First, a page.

Observations of solar cyclical variations in geocoronal Hα column emission intensities



[1] Observations of thermospheric + exospheric Hα column emissions by the Wisconsin Hα Mapper (WHAM) Fabry-Perot (Kitt Peak, Arizona) over the 1997–2001 rise in solar cycle 23 show a statistically significant solar cyclical variation. The higher signal-to-noise WHAM observations corroborate suggestions of a solar cycle trend in the Hα emissions seen in Wisconsin observations over solar cycle 22. Here we compare WHAM 1997 and 2000–2001 winter solstice geocoronal Hα observations toward regions of the sky with low galactic emission. The observed variation in geocoronal hydrogen column emission intensities over the solar cycle is small compared with variations in hydrogen exobase densities. Higher Hα emissions are seen during solar maximum periods of the solar cycle. At a mid range shadow altitude (3000 km), WHAM geocoronal Hα intensities are about 45% higher during solar maximum than during solar minimum.

1. Introduction

[2] Upward fluxes of hydrogen-containing molecules such as methane, water vapor, and molecular hydrogen are the primary sources of hydrogenous species in the middle and upper atmosphere. Geocoronal hydrogen is the byproduct of middle and upper atmospheric chemical, photolysis, and charge exchange reactions involving hydrogenous species such as H2O, CH4, H2, OH, CH2O and H+ [see, e.g., Brasseur and Solomon, 1986]. Atomic hydrogen spans the thermosphere and exosphere, becoming increasingly dominant with altitude. Due to its long orbital trajectories, upper atmospheric hydrogen is more globally mixed compared with its hydrogenous source species below.

[3] Ground-based remote sensing of the very faint fluorescence emissions from atomic hydrogen [Hα (6563Å ∼ 1–10 Rayleighs), and, more recently, Hβ (4861Å ∼ 0.25–1 Rayleigh)] is one of the primary diagnostics for studying the neutral upper atmosphere. The Fabry-Perot Spectrometer is particularly advantageous for making observations of faint, diffuse sources such as the geocorona due to the instrument's simultaneous high spectral resolution and high throughput.

[4] The thermospheric+exospheric Hα emission is primarily excited by the line center portion of the solar Lyman-β (1026Å) flux. Most of the Hα emission thus comes from above the Earth's shadow, the height of which can be used to determine, to first order, the base of the column of Hα emission. As such, the Hα emission intensity is dependent upon the hydrogen density profile, the solar excitation flux, and the observational viewing geometry. The Hα column emission intensity observed by the Fabry-Perot is a measurement of the integrated volume emission rate along the observational line-of-sight, with the peak in the emission rate arising from just above the Earth's shadow.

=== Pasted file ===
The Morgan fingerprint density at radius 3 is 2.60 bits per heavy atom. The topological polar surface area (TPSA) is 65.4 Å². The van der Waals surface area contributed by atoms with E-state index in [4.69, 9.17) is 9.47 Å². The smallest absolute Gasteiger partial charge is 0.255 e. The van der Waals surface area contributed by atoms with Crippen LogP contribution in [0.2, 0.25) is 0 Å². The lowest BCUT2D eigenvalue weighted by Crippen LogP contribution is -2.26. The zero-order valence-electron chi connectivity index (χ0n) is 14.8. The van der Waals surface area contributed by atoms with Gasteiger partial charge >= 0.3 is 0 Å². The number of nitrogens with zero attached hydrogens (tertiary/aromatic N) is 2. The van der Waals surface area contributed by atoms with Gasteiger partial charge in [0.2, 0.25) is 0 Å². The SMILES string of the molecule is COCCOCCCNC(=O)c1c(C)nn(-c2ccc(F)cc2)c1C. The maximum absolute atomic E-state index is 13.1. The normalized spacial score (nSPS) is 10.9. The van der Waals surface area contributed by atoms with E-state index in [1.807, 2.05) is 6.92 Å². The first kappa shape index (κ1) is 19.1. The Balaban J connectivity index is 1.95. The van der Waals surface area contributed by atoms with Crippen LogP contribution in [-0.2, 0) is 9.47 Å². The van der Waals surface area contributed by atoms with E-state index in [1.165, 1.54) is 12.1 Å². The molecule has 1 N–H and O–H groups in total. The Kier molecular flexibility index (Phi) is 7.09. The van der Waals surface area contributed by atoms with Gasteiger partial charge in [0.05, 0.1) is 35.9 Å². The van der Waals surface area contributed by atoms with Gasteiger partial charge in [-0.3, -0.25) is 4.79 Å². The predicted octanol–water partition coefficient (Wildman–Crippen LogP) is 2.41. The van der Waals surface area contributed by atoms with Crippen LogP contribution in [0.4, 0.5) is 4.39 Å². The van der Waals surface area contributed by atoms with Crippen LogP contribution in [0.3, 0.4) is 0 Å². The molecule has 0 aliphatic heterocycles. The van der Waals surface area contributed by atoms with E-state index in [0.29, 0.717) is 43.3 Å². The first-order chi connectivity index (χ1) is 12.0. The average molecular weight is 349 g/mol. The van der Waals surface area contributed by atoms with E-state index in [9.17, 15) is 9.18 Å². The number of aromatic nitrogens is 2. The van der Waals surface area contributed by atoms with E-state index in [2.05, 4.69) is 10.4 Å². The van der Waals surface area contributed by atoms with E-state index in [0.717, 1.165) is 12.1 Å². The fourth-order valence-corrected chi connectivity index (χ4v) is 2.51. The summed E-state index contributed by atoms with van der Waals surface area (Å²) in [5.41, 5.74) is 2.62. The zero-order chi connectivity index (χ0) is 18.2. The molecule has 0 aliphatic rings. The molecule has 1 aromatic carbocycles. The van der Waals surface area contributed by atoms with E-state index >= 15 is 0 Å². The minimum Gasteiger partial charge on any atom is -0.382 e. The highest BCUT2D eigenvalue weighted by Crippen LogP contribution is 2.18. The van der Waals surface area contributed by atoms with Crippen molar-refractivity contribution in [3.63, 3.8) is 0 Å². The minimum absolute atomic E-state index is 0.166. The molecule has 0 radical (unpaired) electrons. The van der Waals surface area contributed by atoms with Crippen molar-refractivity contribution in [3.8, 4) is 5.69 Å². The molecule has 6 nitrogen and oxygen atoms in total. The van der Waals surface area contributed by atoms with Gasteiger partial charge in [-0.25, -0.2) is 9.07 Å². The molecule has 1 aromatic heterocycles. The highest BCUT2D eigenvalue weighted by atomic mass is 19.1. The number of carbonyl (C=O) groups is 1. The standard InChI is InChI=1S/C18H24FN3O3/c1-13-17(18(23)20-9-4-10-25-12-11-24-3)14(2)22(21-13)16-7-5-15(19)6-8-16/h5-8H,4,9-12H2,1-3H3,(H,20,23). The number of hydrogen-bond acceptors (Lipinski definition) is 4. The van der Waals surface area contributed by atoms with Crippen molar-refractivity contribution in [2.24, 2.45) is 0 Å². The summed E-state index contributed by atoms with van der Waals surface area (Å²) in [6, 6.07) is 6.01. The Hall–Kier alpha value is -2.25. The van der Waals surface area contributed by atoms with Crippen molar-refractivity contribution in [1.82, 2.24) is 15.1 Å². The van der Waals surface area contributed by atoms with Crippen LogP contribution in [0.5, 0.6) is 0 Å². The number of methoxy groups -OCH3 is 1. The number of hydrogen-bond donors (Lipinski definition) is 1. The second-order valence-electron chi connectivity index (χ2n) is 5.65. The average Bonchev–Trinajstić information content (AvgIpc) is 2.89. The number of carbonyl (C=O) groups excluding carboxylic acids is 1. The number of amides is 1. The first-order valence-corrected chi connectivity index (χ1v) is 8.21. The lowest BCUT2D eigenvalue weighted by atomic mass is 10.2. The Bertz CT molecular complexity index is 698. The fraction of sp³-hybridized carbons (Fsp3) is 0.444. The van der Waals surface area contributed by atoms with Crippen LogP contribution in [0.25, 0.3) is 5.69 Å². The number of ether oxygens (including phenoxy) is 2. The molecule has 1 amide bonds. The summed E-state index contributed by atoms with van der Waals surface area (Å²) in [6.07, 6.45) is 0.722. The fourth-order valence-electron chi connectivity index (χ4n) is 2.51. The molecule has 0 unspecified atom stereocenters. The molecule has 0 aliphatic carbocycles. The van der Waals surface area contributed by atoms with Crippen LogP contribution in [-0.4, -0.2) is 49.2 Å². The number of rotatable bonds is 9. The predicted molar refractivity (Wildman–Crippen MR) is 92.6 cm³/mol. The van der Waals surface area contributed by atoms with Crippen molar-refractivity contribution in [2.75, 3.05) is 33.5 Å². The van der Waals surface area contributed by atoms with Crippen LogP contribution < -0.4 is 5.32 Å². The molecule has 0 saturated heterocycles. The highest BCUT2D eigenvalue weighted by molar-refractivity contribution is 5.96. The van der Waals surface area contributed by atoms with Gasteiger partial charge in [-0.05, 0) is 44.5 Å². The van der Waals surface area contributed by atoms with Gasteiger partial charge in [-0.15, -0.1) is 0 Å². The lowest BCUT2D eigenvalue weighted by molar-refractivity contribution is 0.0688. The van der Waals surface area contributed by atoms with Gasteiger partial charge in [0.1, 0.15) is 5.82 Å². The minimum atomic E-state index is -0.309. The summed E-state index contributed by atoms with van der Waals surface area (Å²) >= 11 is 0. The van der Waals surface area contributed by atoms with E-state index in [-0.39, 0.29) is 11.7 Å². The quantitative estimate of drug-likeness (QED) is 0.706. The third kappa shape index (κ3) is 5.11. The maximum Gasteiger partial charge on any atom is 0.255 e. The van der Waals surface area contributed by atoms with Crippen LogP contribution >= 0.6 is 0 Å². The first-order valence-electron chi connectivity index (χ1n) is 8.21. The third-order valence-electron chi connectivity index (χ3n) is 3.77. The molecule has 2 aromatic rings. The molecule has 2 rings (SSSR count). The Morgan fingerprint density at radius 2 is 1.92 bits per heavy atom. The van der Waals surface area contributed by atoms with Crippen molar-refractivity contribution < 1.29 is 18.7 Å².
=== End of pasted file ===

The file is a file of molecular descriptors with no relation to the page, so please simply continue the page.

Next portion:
[5] This paper investigates the influence of solar cyclical variability upon thermospheric+exospheric hydrogen Hα emissions via analysis of winter solstice, low galactic emission region observations made by the Wisconsin Hα Mapper Fabry-Perot (WHAM) from the Kitt Peak Observatory, near Tucson, Arizona (LAT 31.98°; LON −111.60°).

2. Observations

[6] Long term comparisons of thermospheric+exospheric Hα emissions require a stable calibration source, cross-calibrated and well-understood instrumentation, reproducible observing conditions, separation of the terrestrial from the galactic emission line, and consistent data analysis, accounting for differences in viewing geometry.

[7] The ground-based Wisconsin Hα Mapper Fabry-Perot is a remotely operated, semi-automated, 15 cm double-etalon Fabry-Perot. Using the CCD-based (charge coupled device camera) annular summing technique [Coakley et al., 1996], WHAM has acquired approximately 38,000 Hα spectra since it began observing in 1997. WHAM's resolving power [∼25,000] is sufficient for separation of the terrestrial emission from the Doppler-shifted galactic line and for retrieval of the Hα emission intensity.

[8] WHAM is used primarily for making astronomical observations of interstellar medium emissions, including an all-sky survey of interstellar Hα emissions [Reynolds, 1997; Haffner et al., 2003]. The terrestrial spectra present in these observations comprise a rich resource of observations in multiple viewing geometries for studying thermospheric+exospheric atomic hydrogen Hα emissions. In addition, WHAM also makes observations in directions specifically designed for geocoronal studies.

[9] The observations presented in this paper were limited to those WHAM observations taken during winter solstice conditions and in observing directions pointed toward low galactic emission [less than about 0.25 Rayleigh at Hα] regions of the sky. Most were pointed toward the Lockman window [right ascension (RA) 10.90°, declination (DEC) 57.93°], with some also pointed toward other regions of low galactic emission [(RA 10.38°, DEC 50.24°), (RA 10.81°, DEC 37.57°)] [Hausen et al., 2002]. Such observations minimize uncertainty due to blending between the galactic and terrestrial Hα emission lines. The winter solstice typically offers the best sky conditions for observations, as well as longer nights. To insure consistent observing conditions, we only use observations taken during dark moon and clear sky conditions. Low galactic emission region observations, such as those presented in this paper, are routinely taken as standard observations during almost all nights of WHAM observations.

3. Calibration

[10] The absolute intensity of the thermospheric+exospheric Hα column emission is calibrated through comparisons with Hα emissions from standard astronomical nebular calibration sources, all of which have been tied to the North American Nebula (NAN). Nebular calibration is internally consistent and is used for calibrating all of the Wisconsin-based atmospheric, planetary, and astronomical hydrogen Hα observations. Nebular calibration offers long term stability and like the geocorona, nebulae are spatially extended line rather than continuum emission sources. The use of nebular calibration minimizes uncertainty due to atmospheric extinction corrections since both the geocoronal hydrogen and the nebular calibration sources are outside of the Earth's atmosphere. Corrections are made for differences in atmospheric extinction due to differences in slant path between the observational and calibration look directions.